• Hospitals SHOULD discriminate so that only doctors with medical degrees work in the operating rooms.
• NASA SHOULD discriminate so that only qualified individuals are designing their rockets.
• Auto repair shops SHOULD discriminate so that only qualified individuals are repairing the cars.
• Parents SHOULD discriminate when hiring a babysitter (pedophiles need not apply).

Can you imagine the absolute insanity of a hospital that said they would not discriminate in the hiring process? Nobody would ever go there! We expect discrimination to be a vital part of our society—otherwise society cannot function.

The above examples clearly demonstrate that discrimination is important for a society to function, but I also want to point out that discrimination is a part of strong Christian character as well.

But solid food is for the mature, for those who have their powers of discernment trained by constant practice to distinguish good from evil (Heb 5:14).

Our word discernment is etymologically related to discrimination (you can see the similarities just by reading the words). In fact, many dictionaries use discernment as a synonym for discrimination. Both words inherently mean to make a distinction or division.

According to Hebrew 5:14, the mature Christian is the one who has his discriminatory powers trained through practice determining what is good and evil. This maturity comes through the constant digestion and application of God’s Word—which is applicable for every situation and every need (cf. 2 Tim 3:16-17). On the other hand, it is the immature believer who can’t rightly differentiate between what is good and what is evil. Likewise, it is the immature Christian who thinks that discrimination is an evil concept and should not be practiced.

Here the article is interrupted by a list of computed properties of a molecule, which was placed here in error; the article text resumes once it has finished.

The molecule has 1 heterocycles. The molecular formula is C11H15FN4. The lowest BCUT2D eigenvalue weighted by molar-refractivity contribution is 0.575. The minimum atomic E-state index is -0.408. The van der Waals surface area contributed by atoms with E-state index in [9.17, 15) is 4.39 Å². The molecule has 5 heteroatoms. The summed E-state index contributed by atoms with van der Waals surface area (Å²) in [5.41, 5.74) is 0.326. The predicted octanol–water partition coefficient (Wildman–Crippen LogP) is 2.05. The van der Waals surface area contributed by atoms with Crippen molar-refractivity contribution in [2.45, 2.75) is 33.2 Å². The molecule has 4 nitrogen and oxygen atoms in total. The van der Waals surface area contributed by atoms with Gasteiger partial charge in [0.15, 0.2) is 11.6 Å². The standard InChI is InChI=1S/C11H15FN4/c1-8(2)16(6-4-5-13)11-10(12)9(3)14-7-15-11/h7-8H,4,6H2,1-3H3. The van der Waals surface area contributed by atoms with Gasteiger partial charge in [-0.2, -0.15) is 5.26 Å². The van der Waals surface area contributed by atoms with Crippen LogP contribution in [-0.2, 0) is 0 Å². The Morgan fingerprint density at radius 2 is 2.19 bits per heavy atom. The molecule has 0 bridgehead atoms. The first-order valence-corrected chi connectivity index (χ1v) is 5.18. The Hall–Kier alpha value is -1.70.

I will say one more thing. To discriminate on the basis of sin is wrong. Racism is an example where people discriminate on the basis of their own pride, believing themselves to be superior to others of different races. That is wrong, not because it is inappropriate to make distinctions, but because the underlying reason for that distinction is sinful and evil inherently.

In sum, discrimination is not an evil concept. Rather, it is a very biblical concept that is related to discernment. Don’t buy into the idea that discrimination is a problem. In reality, discrimination is only a problem if it is being done on the basis of sin or evil.

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Cain and His Wife—Incest?

After reading the previous post, a natural question arises concerning Adam and Eve’s children. If there were no other humans besides those who came from Adam and Eve, then by definition wouldn’t Adam and Eve’s children be committing incest? Also, if incest is wrong because of Genesis 2:24’s definition of a “one flesh” relationship, then why was Abraham allowed to practice incest with his half-sister (cf. Gen 20:12)? At the very least, this would seem to be poor planning by the Creator; at the worst, it would be a plan where the Creator causes His creatures to sin.

Although there have been a variety of answers to this issue, one solution holds promise above others. If we consider what incest actually is, then we can say that incest did not occur until late in earth’s history.

Incest can be simply defined as a union between those who are related. Or, to put it another way, a union between two individuals who share certain degree of “sameness.” If two people share a certain degree of sameness, then they cannot create a new “one flesh” relationship (cf. Gen 2:24) since they already share sameness. However, at the beginning of the human race, it is possible that even those of the same family still had a significant degree of difference (e.g., the family of Adam and Eve). Therefore, brother and sister could be married because they were still significantly different from one another and did not share a significant amount of “sameness.”